Wednesday, January 25, 2017

Going to the dogs

This is the blog I wrote tree days ago before computer problems . I'll update later.
When the possibility of hip surgery first loomed on my horizon, I was adamant: I was coming home from the hospital. No detour to rehab. No sir t’s just a question of lying around waiting your turn for fifteen minutes of attention, if that much. I repeated all the negatives I had heard.

My dog, Sophie…how to describe Soph? She’s a Bordoodle (deliberate mix of border collie (the bitch) and miniature poodle (the sire). She’s 30 lbs., charcoal grey tipped with silver, big brown eyes that invite you to the depth of her soul. And yes—energy and mischief galore. At five she should be a middle-aged matron but she hasn’t gotten the message. At the same time, she is one of the most affectionate dogs I’ve ever owned.

Sophie has also gotten protective of me. When I visit at Colin’s house, she rarely leaves my side; at home , if an aide comes to help me during the night, Sophie comes too. Until she got used to the wheelchair, she pitched a fit every time someone go it out because she knew it meant I was going somewhere. I think now she finally understands I will always come back for her, but I don’t want to be gone so long she forgets.

What, you may wonder, does the dog have to do with rehab? A whole lot. I am one of those foolish old ladies who sees her dog as almost as dear as my children and grandchildren—she is family, and I’m all she has. I didn’t want her to be lonely—or truth be told to transfer her affections elsewhere. Christian is taking good care of her, and she sleeps with him and their dogs in the main house. But still….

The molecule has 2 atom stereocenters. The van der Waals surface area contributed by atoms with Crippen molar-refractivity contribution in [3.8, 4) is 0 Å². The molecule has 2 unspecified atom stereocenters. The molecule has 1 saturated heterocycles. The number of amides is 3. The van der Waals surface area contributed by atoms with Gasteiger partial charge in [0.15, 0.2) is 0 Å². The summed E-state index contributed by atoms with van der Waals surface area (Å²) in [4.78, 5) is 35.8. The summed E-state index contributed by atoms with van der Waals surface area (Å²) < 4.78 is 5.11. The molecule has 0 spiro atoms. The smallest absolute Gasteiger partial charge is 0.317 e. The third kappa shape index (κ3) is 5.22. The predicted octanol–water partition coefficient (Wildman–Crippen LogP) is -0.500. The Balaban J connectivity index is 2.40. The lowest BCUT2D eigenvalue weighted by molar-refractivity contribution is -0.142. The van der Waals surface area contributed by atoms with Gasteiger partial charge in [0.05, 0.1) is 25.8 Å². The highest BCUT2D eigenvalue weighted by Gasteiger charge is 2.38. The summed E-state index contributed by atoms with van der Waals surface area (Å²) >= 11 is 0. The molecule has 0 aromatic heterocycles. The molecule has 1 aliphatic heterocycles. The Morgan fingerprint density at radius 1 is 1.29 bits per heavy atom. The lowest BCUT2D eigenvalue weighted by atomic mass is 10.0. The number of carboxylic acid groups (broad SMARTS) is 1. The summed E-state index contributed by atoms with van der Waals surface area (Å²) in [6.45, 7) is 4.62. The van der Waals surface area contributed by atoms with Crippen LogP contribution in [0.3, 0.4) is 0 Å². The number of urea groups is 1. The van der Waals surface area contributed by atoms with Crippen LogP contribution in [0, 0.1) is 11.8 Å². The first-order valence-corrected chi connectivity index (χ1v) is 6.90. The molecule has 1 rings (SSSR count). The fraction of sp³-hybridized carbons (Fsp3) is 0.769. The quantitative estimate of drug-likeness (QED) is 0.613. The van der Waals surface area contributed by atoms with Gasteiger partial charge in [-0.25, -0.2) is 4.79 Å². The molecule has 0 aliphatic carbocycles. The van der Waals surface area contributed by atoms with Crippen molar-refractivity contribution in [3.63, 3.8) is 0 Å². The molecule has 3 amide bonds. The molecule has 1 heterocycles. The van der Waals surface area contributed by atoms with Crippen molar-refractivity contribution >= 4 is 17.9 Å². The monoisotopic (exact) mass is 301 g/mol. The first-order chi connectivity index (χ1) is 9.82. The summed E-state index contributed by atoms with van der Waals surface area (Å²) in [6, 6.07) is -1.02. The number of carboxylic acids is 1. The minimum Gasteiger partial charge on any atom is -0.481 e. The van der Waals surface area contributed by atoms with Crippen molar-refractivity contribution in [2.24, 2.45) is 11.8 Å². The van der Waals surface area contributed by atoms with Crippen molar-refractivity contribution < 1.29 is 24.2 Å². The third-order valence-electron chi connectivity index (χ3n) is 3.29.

My surgeon and personal physician did not either one say I had to go to rehab; they did say I would get much better much more quickly if I did. My family doctor, Dr. Richwine, is a medical director at the rehab facility we’re looking at and I know he’s a dog person. So, I jokingly asked if I could take my dog. When he immediately said, “Absolutely,” it was a done deal. I cannot—and would not—keep here there but she can visit. My daughters went to the facility and said there were dogs all over, and there are enclosed courtyards where they can run and play.

So I am going to rehab today or tomorrow, probably at Stone Gate. But I have to be home by the first weekend in February—when all the kids and grandkids will be in town for rodeo. Gives me a good goal.


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